Rose Windows: Today’s Deep Layers
It is unwise to judge a band by their promo shots, and this fool was relieved to find that Rose Windows are not just another “pastoral” indie-folk-pop band hopping on the numbingly nostalgic trend our area has been a hatching pond to over the last six or seven years. While this Seattle septet does cull sonic material from the 60’s and 70’s as a base for their psychedelic, Middle Eastern folk influenced sound, the resulting dishes are well thought-out fusions rather than hodgepodged pastiche medleys. Their sounds can vary from trippy drone, to blues riffed heaviness, to more folky-baroque (in a charming way), and with such a broad range their sets cater to the a.d.d.-affected of my generation and result in the band being paired with an interesting range show cohorts.
Rose Windows began in 2010 with guitarist/composer Chris Cheveyo and vocalist Rabia Shaheen Qazi and the two slowly incorporated their friends into the mix over time, with the final line up consisting of seven might-as-well-be-family members. In addition to Cheveyo and Qazi there’s Nils Petersen on guitar, Richie Rekow on bass, Pat Schowe on drums, Veronica Dye on flute, and David Davila on piano and organ, and most of the members share vocal duties. Playing in such a large group has its challenges, such as scheduling, and the one time the Windows played Bellingham it ended up being only Cheveyo and Qazi playing a mellower two-piece set during Yellingham when the other members couldn’t make it.
“It takes more work but it pays off more, and it’s very magical when it all works out,” said Petersen.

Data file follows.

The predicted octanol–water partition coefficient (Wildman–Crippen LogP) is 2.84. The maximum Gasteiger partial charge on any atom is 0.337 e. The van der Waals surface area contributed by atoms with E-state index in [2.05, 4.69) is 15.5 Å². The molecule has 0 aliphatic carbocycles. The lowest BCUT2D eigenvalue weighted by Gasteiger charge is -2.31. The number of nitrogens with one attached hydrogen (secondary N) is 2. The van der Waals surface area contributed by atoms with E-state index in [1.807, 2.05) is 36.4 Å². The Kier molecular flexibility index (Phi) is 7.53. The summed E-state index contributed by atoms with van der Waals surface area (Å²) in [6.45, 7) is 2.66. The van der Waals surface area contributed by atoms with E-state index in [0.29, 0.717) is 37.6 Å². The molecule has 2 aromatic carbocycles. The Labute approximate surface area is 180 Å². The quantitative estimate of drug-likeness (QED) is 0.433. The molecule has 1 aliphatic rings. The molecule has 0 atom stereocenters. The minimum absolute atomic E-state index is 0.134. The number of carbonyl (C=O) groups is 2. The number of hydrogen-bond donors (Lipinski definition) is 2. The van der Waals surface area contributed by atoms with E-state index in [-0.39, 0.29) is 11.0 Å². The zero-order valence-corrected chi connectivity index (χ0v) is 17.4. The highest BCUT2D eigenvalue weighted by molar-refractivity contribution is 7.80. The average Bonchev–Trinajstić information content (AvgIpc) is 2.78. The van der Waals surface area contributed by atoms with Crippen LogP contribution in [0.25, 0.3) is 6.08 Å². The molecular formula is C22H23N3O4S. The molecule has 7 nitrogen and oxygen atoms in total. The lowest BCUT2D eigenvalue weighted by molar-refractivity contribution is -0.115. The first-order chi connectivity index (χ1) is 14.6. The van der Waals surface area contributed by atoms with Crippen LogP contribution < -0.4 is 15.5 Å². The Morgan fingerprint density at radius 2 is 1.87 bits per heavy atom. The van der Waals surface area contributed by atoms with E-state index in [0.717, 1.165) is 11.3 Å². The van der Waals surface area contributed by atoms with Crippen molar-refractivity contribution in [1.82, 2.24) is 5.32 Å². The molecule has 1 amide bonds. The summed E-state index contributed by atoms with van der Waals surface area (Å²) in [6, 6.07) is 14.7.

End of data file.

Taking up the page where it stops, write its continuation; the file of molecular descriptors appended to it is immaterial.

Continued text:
It is probably made even more magical considering the diverse backgrounds of the group. Petersen and Dye are both classically trained, Davila is a self-taught jazz pianist from El Paso with some extra experience in mariachi music, while Cheveyo’s background has been more metal and “riff-rock” based. But they also share common interests in bands like Black Sabbath and the Beatles in addition to an immersion in music from Turkey, Iran, and other Middle Eastern countries. “The scale structures they work with have a fluidity that’s unavailable in Western music,” said Petersen, referring to the sonic palette of Eastern folk music, which uses quarter tones (notes found between those of Western music’s 12 tone scale) and tends to have more of a rolling and bending feel.
The Windows’ songwriting process begins with Cheveyo writing a few guitar and vocal parts and then the arrangements are filtered through the group’s talents. It can take a long time for them to finish a song as they write their compositions, put the songs away for a gestation period, and then return to them months later for tweaking. This is probably why after nearly three years of operation the band is only now about to release their first full length album, The Sun Dogs (recorded with Randall Dunn who has worked with Sunn O))), Boris, and Master Musicians of Bukkake), on June 25. In fact they already have material aging for their second album, but they aren’t in a rush to get their material out if they don’t feel ready. And why should they if they’re just having fun being a band, touring the West Coast and enjoying each others’ company?
“We’re lucky enough to have three established cooks in the band and we tend to eat better on the road than we do at home,” said Petersen. “We’ll shop communally and try to have very healthy diets.”
For a band that has yet to put out an album they have done a fair bit of touring and their show this May at the Shakedown will be at the end of yet another West Coast jaunt going as far as San Diego, all while planning regional shows over the summer and a stint East by the end of August. They are also slated to play the Sasquatch and Hopscotch (in Raleigh, N.C.) music festivals. Most of this has been made possible by their recent signing to Sub Pop Records.
“We’re really excited, [signing with Sub Pop] is something beyond our wildest dreams, and a lot of opportunities have opened up,” said Petersen, “but we still work our jobs, we’re still living the same lives.”